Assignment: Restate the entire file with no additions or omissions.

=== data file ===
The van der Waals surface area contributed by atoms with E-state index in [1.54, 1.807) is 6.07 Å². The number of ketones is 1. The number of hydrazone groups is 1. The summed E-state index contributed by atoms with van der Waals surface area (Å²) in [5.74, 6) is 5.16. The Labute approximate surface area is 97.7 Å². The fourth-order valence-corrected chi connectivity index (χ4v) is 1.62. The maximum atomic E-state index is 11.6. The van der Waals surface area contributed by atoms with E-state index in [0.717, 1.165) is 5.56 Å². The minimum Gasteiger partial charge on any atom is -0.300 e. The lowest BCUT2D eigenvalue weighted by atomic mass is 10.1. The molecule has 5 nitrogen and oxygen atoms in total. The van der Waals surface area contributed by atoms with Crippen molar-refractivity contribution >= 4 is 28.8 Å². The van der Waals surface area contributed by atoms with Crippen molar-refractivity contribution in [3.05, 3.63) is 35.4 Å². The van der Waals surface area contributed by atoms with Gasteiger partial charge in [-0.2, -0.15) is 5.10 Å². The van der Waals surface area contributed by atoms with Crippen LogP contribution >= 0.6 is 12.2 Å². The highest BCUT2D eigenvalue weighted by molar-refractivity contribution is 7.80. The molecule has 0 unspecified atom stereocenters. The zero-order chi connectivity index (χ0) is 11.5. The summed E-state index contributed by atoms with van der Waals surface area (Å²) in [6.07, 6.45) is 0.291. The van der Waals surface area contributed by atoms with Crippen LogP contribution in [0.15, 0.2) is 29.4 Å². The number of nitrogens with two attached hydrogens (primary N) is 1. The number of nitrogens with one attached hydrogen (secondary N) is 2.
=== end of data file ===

The van der Waals surface area contributed by atoms with E-state index in [1.54, 1.807) is 6.07 Å². The number of ketones is 1. The number of hydrazone groups is 1. The summed E-state index contributed by atoms with van der Waals surface area (Å²) in [5.74, 6) is 5.16. The Labute approximate surface area is 97.7 Å². The fourth-order valence-corrected chi connectivity index (χ4v) is 1.62. The maximum atomic E-state index is 11.6. The van der Waals surface area contributed by atoms with E-state index in [0.717, 1.165) is 5.56 Å². The minimum Gasteiger partial charge on any atom is -0.300 e. The lowest BCUT2D eigenvalue weighted by atomic mass is 10.1. The molecule has 5 nitrogen and oxygen atoms in total. The van der Waals surface area contributed by atoms with Crippen molar-refractivity contribution >= 4 is 28.8 Å². The van der Waals surface area contributed by atoms with Crippen molar-refractivity contribution in [3.05, 3.63) is 35.4 Å². The van der Waals surface area contributed by atoms with Gasteiger partial charge in [-0.2, -0.15) is 5.10 Å². The van der Waals surface area contributed by atoms with Crippen LogP contribution >= 0.6 is 12.2 Å². The highest BCUT2D eigenvalue weighted by molar-refractivity contribution is 7.80. The molecule has 0 unspecified atom stereocenters. The zero-order chi connectivity index (χ0) is 11.5. The summed E-state index contributed by atoms with van der Waals surface area (Å²) in [6.07, 6.45) is 0.291. The van der Waals surface area contributed by atoms with Crippen LogP contribution in [0.15, 0.2) is 29.4 Å². The number of nitrogens with two attached hydrogens (primary N) is 1. The number of nitrogens with one attached hydrogen (secondary N) is 2.